Jeff Bezos’ Washington Post: Will Algorithms Decide the News?
Pondering the acquisition of one of America’s most storied papers by one of its most disruptive entrepreneurs.
As Calhoun Tubbs would say, “Like to hear it go:” In rides Amazon.com’s Jeff Bezos on a white horse like a knight saving the day. The excitement in the air in Washington is as thick as swamp humidity, and the sounds of sucking-up journos kissing the ring of the newly crowned digital king. The narrative is a bit mixed, but this is now fairly routine: Pocket-full-of-cheddar billionaire tycoon buys up one of the nation’s more storied, but struggling, newspapers — if we even use that word anymore. Newspaper sounds so 20th century. Those rusting metal boxes we used to drop a quarter in have all but completely disappeared from your neighborhood corner. Feel old, yet?
With Bezos’ blockbuster $250 million private acquisition of the Washington Post, many of us act as if we’re just now noticing the mega-merging and rich-folks-take-all consumption of mass media. But, we really should be accustomed to this by now. Rich white guys do have all the fun — nostalgic hat tip to the late Reginald Lewis — and when they’re not yachting it up or embarking on crazy big-balls sky jumps or wearing hoodies, they’re snapping up media outlets like hors d’oeuvres. Why we’re tripping out over Bezos is beyond some, although we get the symbolism: Digital brand titan devours traditional brick-and-stone outlet.
More than likely, he’ll attempt to transform the aging ink antique into something interactively better — to the chagrin of old-school journos (including some in the Post) who’ll resist like Syrian rebels. A good guess — given the current state of infotainment — is that Bezos’ WashPo could end up basing coverage on what’s trending rather than what’s informative and crucial. Should Bezos decide to introduce an Amazon-style algorithm into the content mix, it gets a bit gray from there.
A little digital disuption is good, though, because it shakes up the normal equation. Some of us writing now wouldn’t be where we are without digital because geriatric publishers at one point long ago thought we didn’t fit. It snatches the baton from grumpy and arrogant media heads holding on to outdated models. But one has to question if there’s any real media independence anymore as we accept an increasingly cozy and audaciously open relationship between outlets entrusted with a sort of public trust and those with enough clout and bugger-off money. Bezos now has the Post; the infamous Koch Brothers are eyeing bids to snatch up the Chicago Tribune and Los Angeles Times (described as an end-of-the world scenario by anxious progressives). As the Republican National Committee threatens to pull out of 2016 presidential primary debates should CNN and NBC move forward with Hillary Clinton documentaries and biopics (describing them as free political ads), one wonders about the coziness between those covering and those covered.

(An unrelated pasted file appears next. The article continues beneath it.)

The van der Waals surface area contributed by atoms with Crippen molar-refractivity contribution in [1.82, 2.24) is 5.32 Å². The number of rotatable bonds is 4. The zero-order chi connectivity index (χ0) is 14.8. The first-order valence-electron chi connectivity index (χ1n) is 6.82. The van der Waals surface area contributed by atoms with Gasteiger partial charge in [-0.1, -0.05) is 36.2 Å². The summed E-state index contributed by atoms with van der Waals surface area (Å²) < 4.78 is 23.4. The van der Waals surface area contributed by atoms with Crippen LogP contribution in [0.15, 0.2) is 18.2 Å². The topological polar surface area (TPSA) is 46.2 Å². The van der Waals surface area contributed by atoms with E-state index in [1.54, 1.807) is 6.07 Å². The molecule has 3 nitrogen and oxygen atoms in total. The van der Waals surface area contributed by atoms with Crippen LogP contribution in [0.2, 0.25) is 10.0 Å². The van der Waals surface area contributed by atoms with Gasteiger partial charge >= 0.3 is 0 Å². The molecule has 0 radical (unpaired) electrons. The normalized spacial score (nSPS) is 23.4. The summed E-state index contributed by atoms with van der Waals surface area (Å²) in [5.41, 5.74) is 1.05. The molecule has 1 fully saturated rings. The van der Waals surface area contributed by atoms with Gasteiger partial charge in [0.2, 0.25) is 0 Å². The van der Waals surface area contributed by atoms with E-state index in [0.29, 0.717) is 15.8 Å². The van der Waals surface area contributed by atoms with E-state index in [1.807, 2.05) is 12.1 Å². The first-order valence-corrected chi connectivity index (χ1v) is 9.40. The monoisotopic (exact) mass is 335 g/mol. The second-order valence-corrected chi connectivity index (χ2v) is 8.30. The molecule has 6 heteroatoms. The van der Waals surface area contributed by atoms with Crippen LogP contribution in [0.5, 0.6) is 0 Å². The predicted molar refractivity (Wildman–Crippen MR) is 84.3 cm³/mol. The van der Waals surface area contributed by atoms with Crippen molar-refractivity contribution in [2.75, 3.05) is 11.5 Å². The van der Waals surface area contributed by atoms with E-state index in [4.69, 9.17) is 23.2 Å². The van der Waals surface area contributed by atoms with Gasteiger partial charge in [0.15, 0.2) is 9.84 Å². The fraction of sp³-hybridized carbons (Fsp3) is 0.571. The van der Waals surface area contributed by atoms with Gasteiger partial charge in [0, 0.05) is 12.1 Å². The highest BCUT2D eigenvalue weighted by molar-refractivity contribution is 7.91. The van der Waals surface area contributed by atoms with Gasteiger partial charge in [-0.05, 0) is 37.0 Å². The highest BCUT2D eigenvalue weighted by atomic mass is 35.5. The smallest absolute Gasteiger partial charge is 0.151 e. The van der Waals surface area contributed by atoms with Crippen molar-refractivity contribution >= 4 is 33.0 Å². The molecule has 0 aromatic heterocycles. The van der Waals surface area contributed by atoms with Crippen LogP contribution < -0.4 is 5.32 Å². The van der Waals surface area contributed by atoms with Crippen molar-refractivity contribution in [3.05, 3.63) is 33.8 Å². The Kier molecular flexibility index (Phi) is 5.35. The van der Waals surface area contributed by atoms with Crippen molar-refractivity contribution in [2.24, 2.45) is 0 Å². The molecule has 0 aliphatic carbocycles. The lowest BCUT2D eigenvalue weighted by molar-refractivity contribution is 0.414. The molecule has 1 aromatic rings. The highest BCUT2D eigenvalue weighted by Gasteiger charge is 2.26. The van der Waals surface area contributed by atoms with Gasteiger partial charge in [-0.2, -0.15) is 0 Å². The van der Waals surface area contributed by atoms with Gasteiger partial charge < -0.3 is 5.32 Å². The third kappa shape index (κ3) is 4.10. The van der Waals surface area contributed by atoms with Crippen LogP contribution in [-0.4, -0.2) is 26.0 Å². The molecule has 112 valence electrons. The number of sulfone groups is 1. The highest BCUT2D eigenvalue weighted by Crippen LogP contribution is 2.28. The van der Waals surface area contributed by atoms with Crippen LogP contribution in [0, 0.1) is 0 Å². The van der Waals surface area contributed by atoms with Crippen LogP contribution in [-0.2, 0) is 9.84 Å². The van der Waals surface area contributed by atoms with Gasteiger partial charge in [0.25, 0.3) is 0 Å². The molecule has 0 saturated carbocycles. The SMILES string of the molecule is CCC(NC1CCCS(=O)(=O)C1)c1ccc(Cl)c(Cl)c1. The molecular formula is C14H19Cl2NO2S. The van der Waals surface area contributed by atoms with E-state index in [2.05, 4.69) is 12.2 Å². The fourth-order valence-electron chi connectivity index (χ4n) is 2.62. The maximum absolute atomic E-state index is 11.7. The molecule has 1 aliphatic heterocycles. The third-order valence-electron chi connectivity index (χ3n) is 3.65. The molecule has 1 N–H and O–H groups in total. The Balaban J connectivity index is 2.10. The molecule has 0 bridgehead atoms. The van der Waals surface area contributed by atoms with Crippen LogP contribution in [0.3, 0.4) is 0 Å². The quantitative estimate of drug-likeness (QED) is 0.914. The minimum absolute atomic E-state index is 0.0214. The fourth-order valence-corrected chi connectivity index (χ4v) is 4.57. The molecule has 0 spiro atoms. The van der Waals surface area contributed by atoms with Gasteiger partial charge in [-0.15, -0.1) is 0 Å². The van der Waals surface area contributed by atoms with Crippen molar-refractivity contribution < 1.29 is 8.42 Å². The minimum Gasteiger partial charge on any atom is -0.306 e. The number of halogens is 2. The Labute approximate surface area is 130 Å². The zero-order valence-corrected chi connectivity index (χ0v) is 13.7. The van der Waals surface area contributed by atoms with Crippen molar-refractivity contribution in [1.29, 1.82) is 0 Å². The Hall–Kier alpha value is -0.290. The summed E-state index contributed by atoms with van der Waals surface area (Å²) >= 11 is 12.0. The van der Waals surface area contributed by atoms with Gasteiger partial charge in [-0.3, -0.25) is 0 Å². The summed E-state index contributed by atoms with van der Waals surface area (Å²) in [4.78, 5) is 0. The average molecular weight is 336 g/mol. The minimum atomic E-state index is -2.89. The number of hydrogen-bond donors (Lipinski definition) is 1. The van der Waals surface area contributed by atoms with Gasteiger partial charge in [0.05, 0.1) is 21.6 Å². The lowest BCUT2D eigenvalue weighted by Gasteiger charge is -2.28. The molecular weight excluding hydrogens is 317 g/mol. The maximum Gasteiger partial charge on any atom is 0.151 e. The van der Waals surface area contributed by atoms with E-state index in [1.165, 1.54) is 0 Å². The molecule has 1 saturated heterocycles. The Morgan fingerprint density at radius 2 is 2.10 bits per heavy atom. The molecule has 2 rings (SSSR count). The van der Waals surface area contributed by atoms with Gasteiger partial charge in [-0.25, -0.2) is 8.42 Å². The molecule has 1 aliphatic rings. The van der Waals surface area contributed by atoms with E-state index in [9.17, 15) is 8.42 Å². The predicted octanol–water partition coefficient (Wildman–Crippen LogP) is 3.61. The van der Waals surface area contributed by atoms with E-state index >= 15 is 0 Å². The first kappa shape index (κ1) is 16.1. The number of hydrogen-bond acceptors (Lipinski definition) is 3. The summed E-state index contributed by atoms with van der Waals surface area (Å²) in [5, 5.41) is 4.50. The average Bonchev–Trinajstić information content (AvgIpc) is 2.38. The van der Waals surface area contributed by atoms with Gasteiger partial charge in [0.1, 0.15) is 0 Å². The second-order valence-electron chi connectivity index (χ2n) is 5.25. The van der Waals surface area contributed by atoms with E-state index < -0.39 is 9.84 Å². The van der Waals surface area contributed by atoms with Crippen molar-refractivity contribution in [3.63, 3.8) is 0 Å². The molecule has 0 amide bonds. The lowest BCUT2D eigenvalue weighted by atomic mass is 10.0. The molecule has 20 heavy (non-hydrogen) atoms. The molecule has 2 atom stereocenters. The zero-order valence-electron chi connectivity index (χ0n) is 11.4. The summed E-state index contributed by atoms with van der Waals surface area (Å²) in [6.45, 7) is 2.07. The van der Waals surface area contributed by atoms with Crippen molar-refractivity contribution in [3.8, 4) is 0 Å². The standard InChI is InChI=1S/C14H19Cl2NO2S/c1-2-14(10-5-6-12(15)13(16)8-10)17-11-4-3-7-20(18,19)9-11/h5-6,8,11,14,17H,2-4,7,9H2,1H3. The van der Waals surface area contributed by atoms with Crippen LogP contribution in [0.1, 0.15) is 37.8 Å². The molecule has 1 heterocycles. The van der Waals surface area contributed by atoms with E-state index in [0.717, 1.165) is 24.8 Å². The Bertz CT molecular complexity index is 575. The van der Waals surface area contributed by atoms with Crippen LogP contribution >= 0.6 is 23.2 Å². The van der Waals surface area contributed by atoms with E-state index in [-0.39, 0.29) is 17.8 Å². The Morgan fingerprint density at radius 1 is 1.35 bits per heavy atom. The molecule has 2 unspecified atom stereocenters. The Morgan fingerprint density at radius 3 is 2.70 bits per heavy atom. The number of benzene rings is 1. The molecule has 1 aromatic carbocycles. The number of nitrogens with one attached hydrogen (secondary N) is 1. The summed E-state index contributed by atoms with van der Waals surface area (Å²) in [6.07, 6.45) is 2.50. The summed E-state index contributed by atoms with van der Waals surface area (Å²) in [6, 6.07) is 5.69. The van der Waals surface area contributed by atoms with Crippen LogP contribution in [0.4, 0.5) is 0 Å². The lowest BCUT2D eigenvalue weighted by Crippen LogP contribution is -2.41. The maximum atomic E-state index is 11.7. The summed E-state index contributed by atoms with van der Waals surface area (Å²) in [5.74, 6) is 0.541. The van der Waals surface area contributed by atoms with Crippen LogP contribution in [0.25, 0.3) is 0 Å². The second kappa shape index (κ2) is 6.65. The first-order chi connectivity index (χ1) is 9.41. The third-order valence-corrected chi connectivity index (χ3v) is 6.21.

Honestly — and a bit cynically — it takes money to do what the news does these days. It’s no surprise that reporters, commentators and columnists casually grease elbows alongside the wealthy and powerful during conventions and correspondent dinners. They may call it sourcing or network-building as a justification for what really amounts to job-searching and survival in this business. It will be interesting to see how Bezos’ new venture works out and whether it will go the way of others or strike new ground. No one is really news hunting as much as they are branding, and we’re not completely certain of the ramifications for the larger public. Search engine optimization maximizes traffic, but there are times when the truth could find itself floating at the bottom of a sewage fatberg.
CHARLES D. ELLISON is a weekly contributor to The Philly Post, the Washington Correspondent for The Philadelphia Tribune and UPTOWN Magazine. He is also the weekly Washington Insider for WDAS 105.3 FM (Philly) every Sunday at 9:50 am ET. He can be reached via Twitter @charlesdellison.